Boeing 737 crash

From: (Francis Cox)
Date:         03 Jan 95 01:40:38 
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The WWW site I quoted in a previous post to r.t.a appears to be down for the
holiday break; also, the pages on it will have been replaced on a daily
basis in any case. Hence, I am posting here an excerpt from the London
newspaper, 'The Daily Telegraph', Thursday 22nd December 1994; non-aviation
material has been cut.

[excerpt begins]

Five Killed as Plane Plunges into Woodland

by David Graves, Colin Randall and Michael Smith

The altimeter of a Boeing 737 that crashed yesterday near Coventry airport,
killing all five people on board and narrowly missing a housing estate,
could have been wrongly set.

The 21-year-old plane was so low on its approach to the airport at Baginton,
south of the city, that it hit two rooftops before crashing 200 yards away
in woodland.


The 737-200 was chartered from Air Algerie by Phoenix Aviation, of Coventry,
to take live calves to Holland, but no livestock was aboard.

Department of Transport investigators were examining the altimeter to see
whether it was a cause of the crash. It should have been adjusted for a
landing at Coventry, which is 265 ft above sea level, after an earlier
landing at Amsterdam, which is at sea level.

The investigators were also examining reports that air traffic controllers
at Coventry had complained about the standard of English used by Algerian
pilots during radio communications during previous flights taking calves to
the Continent. They said it had been difficult to communicate with them
properly during landings and take-offs.

Another line of enquiry was whether the aircraft's instrument landing system
was compatible with the airport's directional landing system, which would
have aided the pilot in poor visibility - which was down to about 500 yards
because of fog.

Officials said it was likely that the pilot was using only the airport's
landing radar system, which would not have indicated the Boeing's height.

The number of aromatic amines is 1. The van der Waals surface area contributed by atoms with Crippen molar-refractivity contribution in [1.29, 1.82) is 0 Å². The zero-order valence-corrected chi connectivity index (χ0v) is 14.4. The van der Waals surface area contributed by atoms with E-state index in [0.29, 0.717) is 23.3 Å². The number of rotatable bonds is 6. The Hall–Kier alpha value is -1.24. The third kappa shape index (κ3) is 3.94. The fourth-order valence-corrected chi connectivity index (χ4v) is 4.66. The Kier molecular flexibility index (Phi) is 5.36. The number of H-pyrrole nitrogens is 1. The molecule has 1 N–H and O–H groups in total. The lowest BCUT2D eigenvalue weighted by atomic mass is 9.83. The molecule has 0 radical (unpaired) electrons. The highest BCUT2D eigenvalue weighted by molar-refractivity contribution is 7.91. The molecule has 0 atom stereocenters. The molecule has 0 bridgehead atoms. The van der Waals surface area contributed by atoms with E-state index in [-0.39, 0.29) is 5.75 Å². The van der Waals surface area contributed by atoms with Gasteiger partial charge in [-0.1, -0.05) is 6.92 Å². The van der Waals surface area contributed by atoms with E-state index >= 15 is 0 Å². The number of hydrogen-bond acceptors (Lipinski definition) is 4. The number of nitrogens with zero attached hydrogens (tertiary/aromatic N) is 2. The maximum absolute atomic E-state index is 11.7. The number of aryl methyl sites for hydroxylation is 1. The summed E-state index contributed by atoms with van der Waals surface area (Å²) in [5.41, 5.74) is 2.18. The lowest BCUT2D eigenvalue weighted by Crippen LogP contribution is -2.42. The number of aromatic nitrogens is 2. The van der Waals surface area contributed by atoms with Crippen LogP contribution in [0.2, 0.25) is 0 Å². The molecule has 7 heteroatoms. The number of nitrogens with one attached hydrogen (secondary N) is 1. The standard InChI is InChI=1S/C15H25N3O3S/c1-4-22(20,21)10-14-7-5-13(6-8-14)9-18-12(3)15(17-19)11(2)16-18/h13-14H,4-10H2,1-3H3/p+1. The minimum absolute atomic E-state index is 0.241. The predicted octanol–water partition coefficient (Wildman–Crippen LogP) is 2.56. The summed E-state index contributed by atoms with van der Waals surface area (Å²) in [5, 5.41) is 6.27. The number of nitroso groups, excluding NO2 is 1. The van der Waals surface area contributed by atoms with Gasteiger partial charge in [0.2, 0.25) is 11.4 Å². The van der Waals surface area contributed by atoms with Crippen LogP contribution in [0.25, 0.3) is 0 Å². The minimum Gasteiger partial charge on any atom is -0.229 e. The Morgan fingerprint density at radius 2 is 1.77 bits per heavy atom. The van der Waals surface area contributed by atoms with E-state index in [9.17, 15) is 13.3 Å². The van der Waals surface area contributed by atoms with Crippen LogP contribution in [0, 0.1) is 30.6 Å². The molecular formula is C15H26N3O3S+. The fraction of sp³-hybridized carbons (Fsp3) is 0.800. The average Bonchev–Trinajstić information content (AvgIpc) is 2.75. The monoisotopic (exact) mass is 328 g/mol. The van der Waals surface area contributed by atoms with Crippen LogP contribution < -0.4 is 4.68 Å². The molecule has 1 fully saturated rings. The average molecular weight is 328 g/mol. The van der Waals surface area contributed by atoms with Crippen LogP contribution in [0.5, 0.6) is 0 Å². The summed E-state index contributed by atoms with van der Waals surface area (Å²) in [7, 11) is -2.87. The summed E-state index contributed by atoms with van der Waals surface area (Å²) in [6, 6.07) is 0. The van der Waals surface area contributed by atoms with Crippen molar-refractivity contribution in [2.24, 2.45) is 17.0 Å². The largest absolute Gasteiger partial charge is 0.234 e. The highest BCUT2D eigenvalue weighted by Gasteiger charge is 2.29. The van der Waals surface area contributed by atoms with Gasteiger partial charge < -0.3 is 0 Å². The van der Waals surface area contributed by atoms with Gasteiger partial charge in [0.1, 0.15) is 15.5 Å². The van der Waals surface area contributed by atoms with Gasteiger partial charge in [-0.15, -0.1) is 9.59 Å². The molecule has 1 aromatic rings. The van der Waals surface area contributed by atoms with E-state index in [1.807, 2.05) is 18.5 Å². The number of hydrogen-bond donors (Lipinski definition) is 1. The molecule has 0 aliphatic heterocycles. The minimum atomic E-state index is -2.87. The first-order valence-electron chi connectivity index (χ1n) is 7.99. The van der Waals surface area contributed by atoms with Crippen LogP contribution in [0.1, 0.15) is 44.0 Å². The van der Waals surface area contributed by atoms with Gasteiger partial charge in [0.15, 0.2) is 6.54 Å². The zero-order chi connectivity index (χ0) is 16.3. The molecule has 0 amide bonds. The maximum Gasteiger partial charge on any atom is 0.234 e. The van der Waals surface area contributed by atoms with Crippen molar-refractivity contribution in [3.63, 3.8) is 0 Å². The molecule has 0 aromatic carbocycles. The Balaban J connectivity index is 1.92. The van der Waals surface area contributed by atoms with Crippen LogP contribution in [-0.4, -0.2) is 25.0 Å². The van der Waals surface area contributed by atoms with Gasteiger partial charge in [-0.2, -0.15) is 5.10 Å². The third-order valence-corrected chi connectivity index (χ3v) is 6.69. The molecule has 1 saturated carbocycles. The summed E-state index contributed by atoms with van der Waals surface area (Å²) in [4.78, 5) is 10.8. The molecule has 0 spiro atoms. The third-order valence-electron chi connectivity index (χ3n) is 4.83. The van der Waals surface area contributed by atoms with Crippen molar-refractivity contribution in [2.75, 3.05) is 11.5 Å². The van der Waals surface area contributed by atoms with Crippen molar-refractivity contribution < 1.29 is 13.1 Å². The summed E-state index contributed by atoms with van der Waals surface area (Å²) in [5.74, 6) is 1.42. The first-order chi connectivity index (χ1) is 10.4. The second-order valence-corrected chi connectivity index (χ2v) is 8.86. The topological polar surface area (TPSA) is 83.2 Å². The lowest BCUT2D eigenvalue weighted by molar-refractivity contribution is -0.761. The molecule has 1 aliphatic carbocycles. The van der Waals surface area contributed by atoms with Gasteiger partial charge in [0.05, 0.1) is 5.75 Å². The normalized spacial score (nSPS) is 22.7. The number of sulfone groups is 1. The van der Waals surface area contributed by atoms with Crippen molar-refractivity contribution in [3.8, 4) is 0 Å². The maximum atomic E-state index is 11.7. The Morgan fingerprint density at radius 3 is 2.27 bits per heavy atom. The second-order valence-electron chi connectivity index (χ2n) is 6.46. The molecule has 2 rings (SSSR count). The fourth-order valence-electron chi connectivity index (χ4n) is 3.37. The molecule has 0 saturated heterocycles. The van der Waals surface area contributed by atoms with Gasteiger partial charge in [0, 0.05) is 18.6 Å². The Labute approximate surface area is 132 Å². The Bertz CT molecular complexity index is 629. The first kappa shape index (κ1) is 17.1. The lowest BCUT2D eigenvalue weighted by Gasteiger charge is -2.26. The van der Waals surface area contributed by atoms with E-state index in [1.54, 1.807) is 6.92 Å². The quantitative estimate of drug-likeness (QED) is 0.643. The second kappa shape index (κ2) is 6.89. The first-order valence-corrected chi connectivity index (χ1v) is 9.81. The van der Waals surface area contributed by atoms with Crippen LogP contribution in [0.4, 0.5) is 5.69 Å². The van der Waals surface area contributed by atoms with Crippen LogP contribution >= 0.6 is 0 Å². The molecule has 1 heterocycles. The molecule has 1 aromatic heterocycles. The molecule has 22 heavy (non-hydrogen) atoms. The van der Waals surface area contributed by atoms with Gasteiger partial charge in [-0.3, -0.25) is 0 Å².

The accident happened as the plane neared the end of a short hop from East
Midlands airport. It had been diverted there on a flight from Amsterdam
because of the fog.

Sixteen-year-old Lee Tubman was sitting in a friend's house when he heard a
terrifying bang. "I saw this huge plane clip the top of the pylons and send
them crashing into the garden," he said, "I thought it was going to crash
into the house. Then I looked over and saw the plane clip the houses across
the road and nosedive into the ground. There was a huge explosion and it
turned into a raging fireball." Some people spoke of hearing an engine
"coughing and spluttering" moments before impact.


The Civil Aviation Authority said last night a 737 flying from Algiers to
Coventry was involved in a near miss with a Boeing 747 jumbo jet on its way
from Brussels to New York at 28,000ft above Chigwell, Essex, at noon on
Monday. A spokesman at the London offices of Air Algerie said that if the
reported near-miss did occur, the aircraft involved would have been the one
that crashed yesterday. The official thought it probable that a different
crew would have been flying it. A CAA spokesman said that a report would be
published on the near-miss. There was no indication yet which, if either, of
the planes was to blame.

[excerpt ends]

Francis Cox .............